In the context of service provider breaches, you should remember that the term "member information" applies. Member information means any records containing nonpublic personal information, as defined in 12 CFR 1016.3(p), about a member, whether in paper, electronic or other form, that is maintained by or on behalf of the credit union. Accordingly, it's important that service provider contracts reflect the broader meaning of member information. Credit unions are also advised to monitor service providers based on risk-assessments and to determine whether they are properly safeguarding member information. Appendix A to Part 748 indicates that such monitoring may involve review of audits and test results.
One question credit unions have asked in the aftermath of the Equifax data breach, which we've covered in a previous blog, is whether Equifax might be considered a service provider. Appendix A to Part 748 defines a service provider as "any person or entity that maintains, processes, or otherwise is permitted access to member information through its provision of services directly to the credit union." Many credit unions furnish credit reports to Equifax, but it remains unclear whether this type of exchange would result in a direct service relationship. To obtain the best answer to this question, you will probably want to review the service agreement that Equifax requires for data furnishers.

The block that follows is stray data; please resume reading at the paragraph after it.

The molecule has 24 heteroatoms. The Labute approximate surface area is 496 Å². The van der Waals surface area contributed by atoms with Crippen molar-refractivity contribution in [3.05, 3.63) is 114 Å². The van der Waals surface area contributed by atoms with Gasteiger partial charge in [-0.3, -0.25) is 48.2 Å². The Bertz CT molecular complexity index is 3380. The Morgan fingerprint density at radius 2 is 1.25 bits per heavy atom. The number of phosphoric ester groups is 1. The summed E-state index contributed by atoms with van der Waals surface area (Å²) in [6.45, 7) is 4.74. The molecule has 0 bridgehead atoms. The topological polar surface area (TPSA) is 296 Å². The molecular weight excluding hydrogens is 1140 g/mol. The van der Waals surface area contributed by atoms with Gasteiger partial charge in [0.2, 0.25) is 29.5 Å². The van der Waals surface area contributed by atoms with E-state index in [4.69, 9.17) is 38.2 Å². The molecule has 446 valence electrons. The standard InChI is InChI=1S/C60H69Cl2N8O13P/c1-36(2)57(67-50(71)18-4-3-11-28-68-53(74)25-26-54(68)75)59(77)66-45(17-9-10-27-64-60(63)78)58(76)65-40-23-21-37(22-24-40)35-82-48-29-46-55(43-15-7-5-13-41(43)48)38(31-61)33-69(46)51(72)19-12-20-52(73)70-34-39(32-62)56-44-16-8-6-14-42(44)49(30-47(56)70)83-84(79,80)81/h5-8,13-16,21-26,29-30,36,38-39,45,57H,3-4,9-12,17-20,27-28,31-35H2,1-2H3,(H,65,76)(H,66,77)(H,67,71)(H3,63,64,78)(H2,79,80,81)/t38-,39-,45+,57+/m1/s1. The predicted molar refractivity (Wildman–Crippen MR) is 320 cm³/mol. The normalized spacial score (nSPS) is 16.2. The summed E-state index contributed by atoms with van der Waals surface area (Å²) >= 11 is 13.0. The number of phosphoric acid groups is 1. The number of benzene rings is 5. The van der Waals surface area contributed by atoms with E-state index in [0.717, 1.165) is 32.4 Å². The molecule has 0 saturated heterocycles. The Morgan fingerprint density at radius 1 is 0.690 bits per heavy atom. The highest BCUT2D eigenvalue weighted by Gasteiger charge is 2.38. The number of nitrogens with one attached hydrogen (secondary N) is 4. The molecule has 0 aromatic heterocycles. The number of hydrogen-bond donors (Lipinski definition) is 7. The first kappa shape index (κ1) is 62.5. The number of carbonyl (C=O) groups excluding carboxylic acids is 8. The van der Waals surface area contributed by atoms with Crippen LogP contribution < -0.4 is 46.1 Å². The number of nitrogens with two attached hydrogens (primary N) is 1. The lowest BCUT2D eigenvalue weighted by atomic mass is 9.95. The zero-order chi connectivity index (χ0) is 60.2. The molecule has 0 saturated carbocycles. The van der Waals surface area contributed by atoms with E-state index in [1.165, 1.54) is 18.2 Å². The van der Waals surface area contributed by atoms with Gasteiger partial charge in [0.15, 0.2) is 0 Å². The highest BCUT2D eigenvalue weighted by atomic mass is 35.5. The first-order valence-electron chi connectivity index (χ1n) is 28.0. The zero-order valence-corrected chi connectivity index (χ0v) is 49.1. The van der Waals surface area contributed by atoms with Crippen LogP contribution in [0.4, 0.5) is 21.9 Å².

While it is almost certain that Equifax will be punished in some fashion for its data breach, consumers are eager to know how credit reporting agencies (CRAs) will be held accountable in the future. Many have lamented the fact that the Federal Trade Commission (FTC) lacks the authority to thoroughly examine and supervise data security programs at CRAs, which are generally required to follow the FTC's Safeguards Rule. The Safeguards Rule implements the high level security concepts contained in the GLBA, but is not nearly as comprehensive as the Federal Financial Institutions Examination Council (FFIEC's) IT Booklets and not nearly as prescriptive as the guidance published by individual financial regulators like NCUA. However, the CFPB does have the authority to supervise CRAs with annual receipts in excess of $7 million. That includes Equifax.